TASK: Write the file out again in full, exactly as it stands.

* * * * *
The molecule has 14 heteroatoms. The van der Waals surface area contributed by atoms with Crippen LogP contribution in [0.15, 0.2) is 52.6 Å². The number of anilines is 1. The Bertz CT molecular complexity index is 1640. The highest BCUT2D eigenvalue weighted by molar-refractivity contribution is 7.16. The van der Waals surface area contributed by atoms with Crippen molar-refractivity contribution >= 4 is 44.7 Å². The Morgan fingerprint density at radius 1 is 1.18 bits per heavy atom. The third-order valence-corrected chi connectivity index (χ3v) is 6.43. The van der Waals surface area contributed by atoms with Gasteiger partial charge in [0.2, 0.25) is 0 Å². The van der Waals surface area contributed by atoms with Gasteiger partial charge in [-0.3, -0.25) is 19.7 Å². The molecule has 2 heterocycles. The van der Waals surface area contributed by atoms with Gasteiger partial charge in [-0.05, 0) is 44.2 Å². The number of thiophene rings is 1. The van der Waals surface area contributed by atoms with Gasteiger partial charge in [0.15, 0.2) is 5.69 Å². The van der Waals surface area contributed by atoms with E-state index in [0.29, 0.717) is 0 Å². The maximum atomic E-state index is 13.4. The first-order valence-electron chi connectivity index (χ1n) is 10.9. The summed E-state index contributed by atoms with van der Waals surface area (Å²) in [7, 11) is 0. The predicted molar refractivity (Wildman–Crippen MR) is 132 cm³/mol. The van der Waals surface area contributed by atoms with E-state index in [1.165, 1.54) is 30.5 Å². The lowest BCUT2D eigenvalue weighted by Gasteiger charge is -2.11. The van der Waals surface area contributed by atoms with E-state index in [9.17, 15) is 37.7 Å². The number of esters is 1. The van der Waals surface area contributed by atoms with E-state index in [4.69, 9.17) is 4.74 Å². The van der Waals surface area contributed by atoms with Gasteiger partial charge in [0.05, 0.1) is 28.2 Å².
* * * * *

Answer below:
The molecule has 14 heteroatoms. The van der Waals surface area contributed by atoms with Crippen LogP contribution in [0.15, 0.2) is 52.6 Å². The number of anilines is 1. The Bertz CT molecular complexity index is 1640. The highest BCUT2D eigenvalue weighted by molar-refractivity contribution is 7.16. The van der Waals surface area contributed by atoms with Crippen molar-refractivity contribution >= 4 is 44.7 Å². The Morgan fingerprint density at radius 1 is 1.18 bits per heavy atom. The third-order valence-corrected chi connectivity index (χ3v) is 6.43. The van der Waals surface area contributed by atoms with Gasteiger partial charge in [0.2, 0.25) is 0 Å². The van der Waals surface area contributed by atoms with Gasteiger partial charge in [-0.3, -0.25) is 19.7 Å². The molecule has 2 heterocycles. The van der Waals surface area contributed by atoms with Gasteiger partial charge in [-0.05, 0) is 44.2 Å². The number of thiophene rings is 1. The van der Waals surface area contributed by atoms with Gasteiger partial charge in [0.15, 0.2) is 5.69 Å². The van der Waals surface area contributed by atoms with E-state index in [0.29, 0.717) is 0 Å². The maximum atomic E-state index is 13.4. The first-order valence-electron chi connectivity index (χ1n) is 10.9. The summed E-state index contributed by atoms with van der Waals surface area (Å²) in [7, 11) is 0. The predicted molar refractivity (Wildman–Crippen MR) is 132 cm³/mol. The van der Waals surface area contributed by atoms with E-state index in [1.165, 1.54) is 30.5 Å². The lowest BCUT2D eigenvalue weighted by Gasteiger charge is -2.11. The van der Waals surface area contributed by atoms with E-state index in [9.17, 15) is 37.7 Å². The number of esters is 1. The van der Waals surface area contributed by atoms with E-state index in [4.69, 9.17) is 4.74 Å². The van der Waals surface area contributed by atoms with Gasteiger partial charge in [0.05, 0.1) is 28.2 Å².